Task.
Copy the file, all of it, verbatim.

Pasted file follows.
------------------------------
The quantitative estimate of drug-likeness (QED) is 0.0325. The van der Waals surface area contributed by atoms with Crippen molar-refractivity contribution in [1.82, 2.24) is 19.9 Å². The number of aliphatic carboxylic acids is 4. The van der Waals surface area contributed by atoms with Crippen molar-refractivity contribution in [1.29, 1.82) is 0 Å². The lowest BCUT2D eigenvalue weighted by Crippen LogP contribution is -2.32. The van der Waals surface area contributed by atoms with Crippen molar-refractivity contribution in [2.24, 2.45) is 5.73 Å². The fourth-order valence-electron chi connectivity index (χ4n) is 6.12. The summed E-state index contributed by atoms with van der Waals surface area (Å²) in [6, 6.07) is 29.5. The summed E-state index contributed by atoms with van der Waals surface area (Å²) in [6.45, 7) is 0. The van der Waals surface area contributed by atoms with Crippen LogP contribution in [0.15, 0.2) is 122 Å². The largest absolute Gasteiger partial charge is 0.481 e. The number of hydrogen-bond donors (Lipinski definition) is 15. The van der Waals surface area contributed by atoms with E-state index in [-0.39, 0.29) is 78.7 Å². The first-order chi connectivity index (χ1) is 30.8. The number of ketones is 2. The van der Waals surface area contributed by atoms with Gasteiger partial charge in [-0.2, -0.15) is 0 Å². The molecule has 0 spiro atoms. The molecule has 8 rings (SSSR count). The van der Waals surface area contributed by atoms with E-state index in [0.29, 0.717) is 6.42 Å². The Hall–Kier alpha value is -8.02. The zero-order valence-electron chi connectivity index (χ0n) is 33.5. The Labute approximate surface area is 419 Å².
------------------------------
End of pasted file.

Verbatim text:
The quantitative estimate of drug-likeness (QED) is 0.0325. The van der Waals surface area contributed by atoms with Crippen molar-refractivity contribution in [1.82, 2.24) is 19.9 Å². The number of aliphatic carboxylic acids is 4. The van der Waals surface area contributed by atoms with Crippen molar-refractivity contribution in [1.29, 1.82) is 0 Å². The lowest BCUT2D eigenvalue weighted by Crippen LogP contribution is -2.32. The van der Waals surface area contributed by atoms with Crippen molar-refractivity contribution in [2.24, 2.45) is 5.73 Å². The fourth-order valence-electron chi connectivity index (χ4n) is 6.12. The summed E-state index contributed by atoms with van der Waals surface area (Å²) in [6, 6.07) is 29.5. The summed E-state index contributed by atoms with van der Waals surface area (Å²) in [6.45, 7) is 0. The van der Waals surface area contributed by atoms with Crippen LogP contribution in [0.15, 0.2) is 122 Å². The largest absolute Gasteiger partial charge is 0.481 e. The number of hydrogen-bond donors (Lipinski definition) is 15. The van der Waals surface area contributed by atoms with E-state index in [-0.39, 0.29) is 78.7 Å². The first-order chi connectivity index (χ1) is 30.8. The number of ketones is 2. The van der Waals surface area contributed by atoms with Gasteiger partial charge in [-0.2, -0.15) is 0 Å². The molecule has 0 spiro atoms. The molecule has 8 rings (SSSR count). The van der Waals surface area contributed by atoms with E-state index in [0.29, 0.717) is 6.42 Å². The Hall–Kier alpha value is -8.02. The zero-order valence-electron chi connectivity index (χ0n) is 33.5. The Labute approximate surface area is 419 Å².